Children with special needs face two to three times the risk of obesity than other children. Michele Polfuss, an assistant professor of nursing, helps those children and their families better manage their weight.

Prescription bottle and pills

Seeking answers to opioid deaths

UWM researchers interview the children of overdose victims in an effort to learn more about the impact of this national crisis.


Graduate Research

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Graduate student David Cornell measuring a person's heart rate

Exercise and the telltale heart

Graduate student David Cornell is looking for ways to prevent deaths from sudden heart attacks after intense activity. His work could help professional athletes, firefighters and others.

Child coming her hair

A dose of humor for treating fears

Children with Williams syndrome often struggle with anxiety and fear. New research done at UWM shows treating objects of fear with humor can help children overcome their phobias.

Beach

The mystery of beach bum bacteria

New research done at UWM shows E. coli in sand may not be a sign of sewage-polluted runoff, and health officials may be closing some beaches unnecessarily.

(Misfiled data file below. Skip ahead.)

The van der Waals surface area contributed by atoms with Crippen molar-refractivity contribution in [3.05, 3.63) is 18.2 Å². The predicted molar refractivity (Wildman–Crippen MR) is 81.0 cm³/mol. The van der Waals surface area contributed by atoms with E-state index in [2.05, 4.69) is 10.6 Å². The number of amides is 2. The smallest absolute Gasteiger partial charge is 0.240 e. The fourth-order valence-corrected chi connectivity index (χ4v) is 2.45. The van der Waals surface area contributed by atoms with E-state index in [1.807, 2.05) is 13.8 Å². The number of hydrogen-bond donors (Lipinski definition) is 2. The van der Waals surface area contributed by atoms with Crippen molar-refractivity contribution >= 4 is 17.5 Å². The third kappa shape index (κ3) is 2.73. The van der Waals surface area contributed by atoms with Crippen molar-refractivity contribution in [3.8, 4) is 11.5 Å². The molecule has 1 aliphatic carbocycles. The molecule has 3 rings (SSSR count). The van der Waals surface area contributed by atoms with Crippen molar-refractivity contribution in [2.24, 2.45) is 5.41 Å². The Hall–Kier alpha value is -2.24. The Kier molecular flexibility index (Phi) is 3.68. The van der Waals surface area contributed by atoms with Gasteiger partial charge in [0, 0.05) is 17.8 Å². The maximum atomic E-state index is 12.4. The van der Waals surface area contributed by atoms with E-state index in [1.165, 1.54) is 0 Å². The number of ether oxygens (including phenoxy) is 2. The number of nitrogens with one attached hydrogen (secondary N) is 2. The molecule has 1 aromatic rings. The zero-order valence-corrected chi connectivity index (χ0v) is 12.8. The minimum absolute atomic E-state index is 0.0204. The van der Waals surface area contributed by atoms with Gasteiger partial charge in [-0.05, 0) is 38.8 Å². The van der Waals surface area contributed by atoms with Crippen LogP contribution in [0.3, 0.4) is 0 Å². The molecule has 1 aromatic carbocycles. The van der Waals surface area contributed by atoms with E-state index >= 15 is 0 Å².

Undergraduate Research

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Small green plant in petri dish

An immediate impact

UWM offers students unique opportunities to do research as early as the summer before their freshman year. Meet some of the outstanding undergraduates whose work is making a difference now.

A robin flying against a closed window

When data is for the birds

UWM geography student Erica Gerloski records where birds die on campus, providing information that other researchers are using to reduce bird collisions with buildings.


Books

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Book cover

Paris by the Book

After Leah’s troubled husband disappears from their Milwaukee home, she and her daughters start afresh in Paris.

By the Numbers

Letter

Chancellor Mark A. Mone

Chancellor’s welcome

Chancellor Mark Mone invites you to discover how UWM research is expanding what we know.